Abortion rights safe in Seattle, authorities say: City, county, state promise no cooperation with out-of-state prosecutions

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Photo courtesy of Washington State Office of the Governor
Photo courtesy of Washington State Office of the Governor

King County Executive Dow Constantine became the latest official in Washington state to promise that abortion rights would remain safe in their jurisdiction.

In a July 5 executive order, Constantine instructed the King County Sheriff's Office and other executive departments not to cooperate with out-of-state prosecutors trying to track down abortion providers or patients.

Abortion is legal under Washington state law, but officials here fear that officials from other states may try to prosecute their citizens who travel to Washington to get legal abortions.

For example, in Idaho, a law going into effect this month would ban abortions except in cases of rape or incest, or to protect the life of the mother. Healthcare providers would face felony charges punishable by up to five years in prison for violations.

Constantine's order cites a "moral and policy imperative not to assist states" who might seek to prosecute people seeking abortions, and to prevent "other outside organizations and individuals seeking to infringe the rights of persons who obtain health care in King County."

Constantine said the order sends "a message that we will not allow these backward, dangerous, and spiteful policies to further degrade people's privacy and liberty."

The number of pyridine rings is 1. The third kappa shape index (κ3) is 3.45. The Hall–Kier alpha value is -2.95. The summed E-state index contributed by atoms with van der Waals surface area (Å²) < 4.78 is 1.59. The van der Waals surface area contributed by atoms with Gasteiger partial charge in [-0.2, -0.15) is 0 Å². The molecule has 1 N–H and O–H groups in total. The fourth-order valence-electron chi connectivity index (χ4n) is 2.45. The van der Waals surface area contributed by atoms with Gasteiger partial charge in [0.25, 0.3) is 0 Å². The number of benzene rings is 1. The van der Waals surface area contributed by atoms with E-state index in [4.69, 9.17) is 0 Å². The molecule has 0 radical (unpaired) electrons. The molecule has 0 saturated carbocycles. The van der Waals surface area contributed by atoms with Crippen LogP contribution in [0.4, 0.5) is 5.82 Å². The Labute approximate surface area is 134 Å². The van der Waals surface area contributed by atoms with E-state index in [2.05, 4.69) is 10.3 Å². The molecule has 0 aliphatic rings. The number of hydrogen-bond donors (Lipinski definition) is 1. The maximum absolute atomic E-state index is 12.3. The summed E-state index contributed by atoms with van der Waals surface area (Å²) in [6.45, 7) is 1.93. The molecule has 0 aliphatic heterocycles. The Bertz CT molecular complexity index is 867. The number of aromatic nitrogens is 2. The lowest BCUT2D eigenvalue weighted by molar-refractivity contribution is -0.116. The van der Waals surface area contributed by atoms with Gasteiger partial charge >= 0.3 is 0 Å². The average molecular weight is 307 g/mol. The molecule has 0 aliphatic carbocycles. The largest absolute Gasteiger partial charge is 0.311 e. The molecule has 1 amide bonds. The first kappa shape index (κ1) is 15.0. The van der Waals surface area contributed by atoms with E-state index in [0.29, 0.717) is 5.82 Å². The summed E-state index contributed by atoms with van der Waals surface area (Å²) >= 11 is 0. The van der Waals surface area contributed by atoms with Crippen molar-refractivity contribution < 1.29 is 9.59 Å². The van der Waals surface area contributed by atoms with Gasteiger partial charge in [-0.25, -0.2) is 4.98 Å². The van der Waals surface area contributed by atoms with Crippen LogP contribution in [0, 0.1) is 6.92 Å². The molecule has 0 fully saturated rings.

"Access to reproductive health care is a right in King County and Washington State and the King County Sheriff's Office will work to uphold access to that right in line with our laws and this new order," King County Sheriff Patti Cole-Tindall said.

The King County Council has also approved $500,000 in emergency funding for the Northwest Abortion Access Fund to provide abortion care, travel, and lodging expenses for people traveling to King County from other states seeking abortions.

Gov. Jay Inslee issued a similar order to state authorities. In a June 25 speech, the governor said he would instruct the Washington State Patrol not to cooperate with law enforcement officials from other states who may seek to prosecute violations of their states' abortion laws as people travel to Washington seeking abortions.

Inslee also said he would support legislation to make that a statewide policy, binding other Washington law enforcement agencies to the same prohibition. He also promised to work with the state legislature to increase health care resources, starting with $1 million, to deal with an expected increase in people coming to the state for abortion care.

Seattle Mayor Bruce Harrell promised that the Seattle Police Department will not help enforce abortion laws in other states in a June 27 press conference. Harrell also committed $250,000 of city funding for the Northwest Abortion Access Fund.

"The city of Seattle will not engage in punitive and reactionary efforts to enforce this aggressive assault on our constituents' bodies," Harrell said. "The Seattle Police Department... will not participate in enforcing the criminal laws of other states that are inconsistent with Washington laws and, most importantly, our values."

Seattle City Councilmember Kshama Sawant has introduced legislation to make Seattle an "abortion rights sanctuary." If passed, the legislation would prevent Seattle police from arresting patients, doctors, or other care providers for warrants related to anti-abortion laws in other states.

Sawant also promised to bring budget legislation to make abortion free in Seattle for people traveling from states with anti-abortion laws, as well as for Seattle residents.